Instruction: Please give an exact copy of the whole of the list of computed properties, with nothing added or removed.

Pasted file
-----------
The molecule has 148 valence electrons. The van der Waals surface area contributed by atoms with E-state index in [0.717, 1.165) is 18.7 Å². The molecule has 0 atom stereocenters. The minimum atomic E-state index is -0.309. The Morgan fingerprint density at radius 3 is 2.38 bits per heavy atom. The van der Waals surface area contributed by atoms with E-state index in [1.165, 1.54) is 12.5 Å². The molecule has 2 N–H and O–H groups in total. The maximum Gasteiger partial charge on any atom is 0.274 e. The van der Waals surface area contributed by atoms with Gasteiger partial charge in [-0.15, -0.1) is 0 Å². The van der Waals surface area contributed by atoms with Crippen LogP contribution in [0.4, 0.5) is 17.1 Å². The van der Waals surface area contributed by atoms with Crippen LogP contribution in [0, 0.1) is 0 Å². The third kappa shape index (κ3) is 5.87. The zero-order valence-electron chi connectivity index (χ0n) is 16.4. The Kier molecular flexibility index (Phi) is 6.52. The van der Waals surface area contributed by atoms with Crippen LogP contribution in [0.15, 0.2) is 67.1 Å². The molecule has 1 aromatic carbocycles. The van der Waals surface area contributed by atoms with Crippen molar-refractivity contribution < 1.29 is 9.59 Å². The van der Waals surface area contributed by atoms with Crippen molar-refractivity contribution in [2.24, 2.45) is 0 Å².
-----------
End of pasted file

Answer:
The molecule has 148 valence electrons. The van der Waals surface area contributed by atoms with E-state index in [0.717, 1.165) is 18.7 Å². The molecule has 0 atom stereocenters. The minimum atomic E-state index is -0.309. The Morgan fingerprint density at radius 3 is 2.38 bits per heavy atom. The van der Waals surface area contributed by atoms with E-state index in [1.165, 1.54) is 12.5 Å². The molecule has 2 N–H and O–H groups in total. The maximum Gasteiger partial charge on any atom is 0.274 e. The van der Waals surface area contributed by atoms with Gasteiger partial charge in [-0.15, -0.1) is 0 Å². The van der Waals surface area contributed by atoms with Crippen LogP contribution in [0.4, 0.5) is 17.1 Å². The van der Waals surface area contributed by atoms with Crippen LogP contribution in [0, 0.1) is 0 Å². The third kappa shape index (κ3) is 5.87. The zero-order valence-electron chi connectivity index (χ0n) is 16.4. The Kier molecular flexibility index (Phi) is 6.52. The van der Waals surface area contributed by atoms with Crippen LogP contribution in [0.15, 0.2) is 67.1 Å². The molecule has 1 aromatic carbocycles. The van der Waals surface area contributed by atoms with Crippen molar-refractivity contribution < 1.29 is 9.59 Å². The van der Waals surface area contributed by atoms with Crippen molar-refractivity contribution in [2.24, 2.45) is 0 Å².